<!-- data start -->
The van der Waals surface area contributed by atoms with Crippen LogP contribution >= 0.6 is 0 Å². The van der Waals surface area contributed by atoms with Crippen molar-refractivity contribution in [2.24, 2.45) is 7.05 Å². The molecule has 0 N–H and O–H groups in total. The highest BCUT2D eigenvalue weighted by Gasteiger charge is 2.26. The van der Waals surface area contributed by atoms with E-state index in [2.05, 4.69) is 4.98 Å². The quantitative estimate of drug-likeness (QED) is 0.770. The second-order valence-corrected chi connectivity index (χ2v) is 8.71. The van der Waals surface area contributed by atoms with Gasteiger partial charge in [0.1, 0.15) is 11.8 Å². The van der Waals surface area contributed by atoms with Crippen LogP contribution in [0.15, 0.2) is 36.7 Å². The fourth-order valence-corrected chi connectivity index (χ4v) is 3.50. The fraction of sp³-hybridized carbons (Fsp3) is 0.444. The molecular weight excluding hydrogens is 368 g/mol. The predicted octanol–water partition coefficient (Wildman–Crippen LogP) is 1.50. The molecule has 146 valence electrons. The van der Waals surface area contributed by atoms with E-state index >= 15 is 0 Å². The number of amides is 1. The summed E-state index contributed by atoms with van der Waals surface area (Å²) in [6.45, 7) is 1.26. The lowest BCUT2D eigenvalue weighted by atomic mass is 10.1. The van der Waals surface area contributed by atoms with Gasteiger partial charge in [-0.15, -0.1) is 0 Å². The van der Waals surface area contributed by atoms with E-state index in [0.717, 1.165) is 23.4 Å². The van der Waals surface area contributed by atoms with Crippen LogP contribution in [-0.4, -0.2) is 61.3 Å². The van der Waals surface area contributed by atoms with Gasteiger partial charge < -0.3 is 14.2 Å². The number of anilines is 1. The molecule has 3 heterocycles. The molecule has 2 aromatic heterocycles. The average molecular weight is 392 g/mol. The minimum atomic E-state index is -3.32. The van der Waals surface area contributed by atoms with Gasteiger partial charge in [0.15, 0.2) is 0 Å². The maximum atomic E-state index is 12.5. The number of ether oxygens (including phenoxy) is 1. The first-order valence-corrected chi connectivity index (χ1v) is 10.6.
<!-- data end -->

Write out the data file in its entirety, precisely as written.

The van der Waals surface area contributed by atoms with Crippen LogP contribution >= 0.6 is 0 Å². The van der Waals surface area contributed by atoms with Crippen molar-refractivity contribution in [2.24, 2.45) is 7.05 Å². The molecule has 0 N–H and O–H groups in total. The highest BCUT2D eigenvalue weighted by Gasteiger charge is 2.26. The van der Waals surface area contributed by atoms with E-state index in [2.05, 4.69) is 4.98 Å². The quantitative estimate of drug-likeness (QED) is 0.770. The second-order valence-corrected chi connectivity index (χ2v) is 8.71. The van der Waals surface area contributed by atoms with Gasteiger partial charge in [0.1, 0.15) is 11.8 Å². The van der Waals surface area contributed by atoms with Crippen LogP contribution in [0.15, 0.2) is 36.7 Å². The fourth-order valence-corrected chi connectivity index (χ4v) is 3.50. The fraction of sp³-hybridized carbons (Fsp3) is 0.444. The molecular weight excluding hydrogens is 368 g/mol. The predicted octanol–water partition coefficient (Wildman–Crippen LogP) is 1.50. The molecule has 146 valence electrons. The van der Waals surface area contributed by atoms with E-state index >= 15 is 0 Å². The number of amides is 1. The summed E-state index contributed by atoms with van der Waals surface area (Å²) in [6.45, 7) is 1.26. The lowest BCUT2D eigenvalue weighted by atomic mass is 10.1. The van der Waals surface area contributed by atoms with Gasteiger partial charge in [-0.15, -0.1) is 0 Å². The van der Waals surface area contributed by atoms with E-state index in [0.717, 1.165) is 23.4 Å². The van der Waals surface area contributed by atoms with Crippen LogP contribution in [-0.4, -0.2) is 61.3 Å². The van der Waals surface area contributed by atoms with Gasteiger partial charge < -0.3 is 14.2 Å². The number of anilines is 1. The molecule has 3 heterocycles. The molecule has 2 aromatic heterocycles. The average molecular weight is 392 g/mol. The minimum atomic E-state index is -3.32. The van der Waals surface area contributed by atoms with Gasteiger partial charge in [0.15, 0.2) is 0 Å². The maximum atomic E-state index is 12.5. The number of ether oxygens (including phenoxy) is 1. The first-order valence-corrected chi connectivity index (χ1v) is 10.6.